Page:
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Raised to squares
Raised in Ticino, Switzerland, and now living in Paris, Lisa Lubrini regularly travels to Como (Italy). Here, the thirty-year-old has been weaving, printing and sewing squares with graphic patterns in silk twill since 2018, under the Aenéis label. This daughter of an educationalist and a teacher was introduced to handmade weaving as a teenager and studied fashion design in Milan and London. After internships at Alexander McQueen or Liberty of London and experiences at Hugo Boss or Napapijri, she eventually turned her back on these big houses. “I was demotivated and disoriented. They only talked to me about catching up on trends, production scale, costs and margins.” she says.
On a more modest scale, which suits him more, Aenéis draws inspiration from frescoes and botanical plates, the work of brutalist or abstract architects, such as Richard Meier, or figures from the Bauhaus, such as the painter Josef Albers. “To be honest, I discovered Albers through his wife Anni Albers, a textile designer. I love his minimalist approach and unique use of basic geometric shapes. Squares, rectangles, you see them every day without paying attention… He knows how to use them in subtle compositions that appeal to the imagination. » The zincography series (lithography on zinc) Graphic tectonic, that Albers undertook in 1941 thus fueled a square game with accuracy and optical illusion.
“I first drew two white squares in pencil and then on a tablet, all in lines. I added a third, black, to highlight them » on a background in so-called color ” cookie “, mix of cream, black and beige. “It took many attempts to get the colors to coexist, and then find the right thickness of the lines and edges so that the print was bright and rich to look at. Both when the scarf is unfolded and when it is tied. » V. Pe.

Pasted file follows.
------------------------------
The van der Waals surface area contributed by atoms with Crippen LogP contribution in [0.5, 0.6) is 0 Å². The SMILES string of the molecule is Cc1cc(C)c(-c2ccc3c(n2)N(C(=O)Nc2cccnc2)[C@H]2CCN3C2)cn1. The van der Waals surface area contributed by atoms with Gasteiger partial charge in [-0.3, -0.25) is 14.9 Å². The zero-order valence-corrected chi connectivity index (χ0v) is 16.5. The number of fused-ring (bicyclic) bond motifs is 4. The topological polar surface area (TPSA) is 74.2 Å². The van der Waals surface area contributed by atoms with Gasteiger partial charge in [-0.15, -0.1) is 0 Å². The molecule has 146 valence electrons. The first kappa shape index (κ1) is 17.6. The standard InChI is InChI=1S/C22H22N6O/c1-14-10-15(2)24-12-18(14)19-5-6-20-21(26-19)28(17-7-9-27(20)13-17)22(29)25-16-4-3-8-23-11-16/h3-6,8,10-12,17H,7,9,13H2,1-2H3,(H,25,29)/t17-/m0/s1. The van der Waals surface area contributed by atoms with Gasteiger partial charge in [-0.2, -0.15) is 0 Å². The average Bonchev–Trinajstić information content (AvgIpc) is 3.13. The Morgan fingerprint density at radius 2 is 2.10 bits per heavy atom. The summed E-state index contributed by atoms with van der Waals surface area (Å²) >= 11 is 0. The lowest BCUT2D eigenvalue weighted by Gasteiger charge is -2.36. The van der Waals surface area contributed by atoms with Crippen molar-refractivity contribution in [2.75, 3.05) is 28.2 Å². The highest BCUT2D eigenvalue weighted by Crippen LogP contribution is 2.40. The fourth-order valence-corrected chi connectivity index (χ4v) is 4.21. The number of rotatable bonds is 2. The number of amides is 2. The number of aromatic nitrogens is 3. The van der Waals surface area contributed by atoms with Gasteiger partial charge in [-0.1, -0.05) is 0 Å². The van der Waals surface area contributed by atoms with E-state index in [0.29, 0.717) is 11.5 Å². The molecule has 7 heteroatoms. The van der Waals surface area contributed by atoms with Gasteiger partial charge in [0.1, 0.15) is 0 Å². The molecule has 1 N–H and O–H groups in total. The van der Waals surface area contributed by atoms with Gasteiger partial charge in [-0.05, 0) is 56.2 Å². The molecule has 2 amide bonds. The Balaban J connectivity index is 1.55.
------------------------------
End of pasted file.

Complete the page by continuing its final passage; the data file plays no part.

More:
Italy on his plate
Each major Italian tableware house has its own signature, a know-how, a style or regional roots. Ginori 1735 for example. The Florentine porcelain maker, almost three hundred years old, ennobles the tables of La Botte and elsewhere with his beautiful collections, especially the Oriente Italiano line, which combines oriental garden motifs and pastel shades. We can favor in the same house the more contemporary spirit – even if the inspiration tends towards Greco-Roman art – of Il Viaggio di Nettuno, a selection of pieces conceived by the British designer Luke Edward Lobby.
Change of scenery with the Tuscan brand Popolo that A Tavola! draws, a colorful collaboration of chatty plates, in French or Italian in the text, with the Roman chef Eleonora Galasso. In English, this time naughty messages like (“I saw you crying at the disco”, or “It’s better to be late than ugly”) are hand-painted by the artist Gabriella Ferrazzano (Musæ Studio), on signs which she models , sold on the website of Ta-Daan, a Milanese collective that gives pride of place to revisited craftsmanship.
In a more civil atmosphere, the online store of Cabana, The Italian lifestyle magazine, founded by Martina Mondadori, has created ceramic plates handmade in Umbria and decorated with green, yellow, orange, pink or blue beach chair stripes. In this register of multicolored ceramics, Emporio Sirenuse sells bowls and plates made by Amalfi artisans, while speckled ceramics typical of Puglia are available on the Bottega Egnazia site. But the Transalpines don’t have a monopoly on Italian-inspired tableware. Le Grassois Fragonard pays tribute to “A Sicilian Summer”, through its collection of fine porcelain plates printed with illustrations reminiscent of Palermo or Catania, at prices as low as a Mediterranean breeze. S. May.